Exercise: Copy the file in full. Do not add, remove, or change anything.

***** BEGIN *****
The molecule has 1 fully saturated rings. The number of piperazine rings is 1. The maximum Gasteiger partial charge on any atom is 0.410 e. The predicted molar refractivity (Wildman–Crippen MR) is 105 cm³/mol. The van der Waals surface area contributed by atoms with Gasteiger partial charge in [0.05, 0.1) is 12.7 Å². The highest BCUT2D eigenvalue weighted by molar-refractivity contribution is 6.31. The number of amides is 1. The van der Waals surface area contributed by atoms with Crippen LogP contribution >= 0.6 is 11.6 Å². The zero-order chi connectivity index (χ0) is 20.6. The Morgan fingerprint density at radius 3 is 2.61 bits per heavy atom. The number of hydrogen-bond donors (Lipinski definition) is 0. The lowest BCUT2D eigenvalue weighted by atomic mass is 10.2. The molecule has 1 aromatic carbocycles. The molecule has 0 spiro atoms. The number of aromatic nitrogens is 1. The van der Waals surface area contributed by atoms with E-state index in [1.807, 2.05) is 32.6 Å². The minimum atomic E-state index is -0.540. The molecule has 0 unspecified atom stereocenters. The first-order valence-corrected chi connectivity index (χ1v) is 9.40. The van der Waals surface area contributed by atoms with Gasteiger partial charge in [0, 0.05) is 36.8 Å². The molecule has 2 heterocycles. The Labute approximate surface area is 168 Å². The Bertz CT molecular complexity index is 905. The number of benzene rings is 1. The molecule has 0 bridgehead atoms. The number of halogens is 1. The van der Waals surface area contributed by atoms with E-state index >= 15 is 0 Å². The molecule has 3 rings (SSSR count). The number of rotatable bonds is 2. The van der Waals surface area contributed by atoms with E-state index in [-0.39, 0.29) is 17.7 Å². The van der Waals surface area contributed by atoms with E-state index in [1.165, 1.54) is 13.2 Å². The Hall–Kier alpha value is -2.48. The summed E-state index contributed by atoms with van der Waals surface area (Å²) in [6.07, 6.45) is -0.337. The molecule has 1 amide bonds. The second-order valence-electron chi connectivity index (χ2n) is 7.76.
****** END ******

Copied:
The molecule has 1 fully saturated rings. The number of piperazine rings is 1. The maximum Gasteiger partial charge on any atom is 0.410 e. The predicted molar refractivity (Wildman–Crippen MR) is 105 cm³/mol. The van der Waals surface area contributed by atoms with Gasteiger partial charge in [0.05, 0.1) is 12.7 Å². The highest BCUT2D eigenvalue weighted by molar-refractivity contribution is 6.31. The number of amides is 1. The van der Waals surface area contributed by atoms with Crippen LogP contribution >= 0.6 is 11.6 Å². The zero-order chi connectivity index (χ0) is 20.6. The Morgan fingerprint density at radius 3 is 2.61 bits per heavy atom. The number of hydrogen-bond donors (Lipinski definition) is 0. The lowest BCUT2D eigenvalue weighted by atomic mass is 10.2. The molecule has 1 aromatic carbocycles. The molecule has 0 spiro atoms. The number of aromatic nitrogens is 1. The van der Waals surface area contributed by atoms with E-state index in [1.807, 2.05) is 32.6 Å². The minimum atomic E-state index is -0.540. The molecule has 0 unspecified atom stereocenters. The first-order valence-corrected chi connectivity index (χ1v) is 9.40. The van der Waals surface area contributed by atoms with Gasteiger partial charge in [0, 0.05) is 36.8 Å². The molecule has 2 heterocycles. The Labute approximate surface area is 168 Å². The Bertz CT molecular complexity index is 905. The number of benzene rings is 1. The molecule has 0 bridgehead atoms. The number of halogens is 1. The van der Waals surface area contributed by atoms with E-state index >= 15 is 0 Å². The molecule has 3 rings (SSSR count). The number of rotatable bonds is 2. The van der Waals surface area contributed by atoms with E-state index in [-0.39, 0.29) is 17.7 Å². The van der Waals surface area contributed by atoms with E-state index in [1.165, 1.54) is 13.2 Å². The Hall–Kier alpha value is -2.48. The summed E-state index contributed by atoms with van der Waals surface area (Å²) in [6.07, 6.45) is -0.337. The molecule has 1 amide bonds. The second-order valence-electron chi connectivity index (χ2n) is 7.76.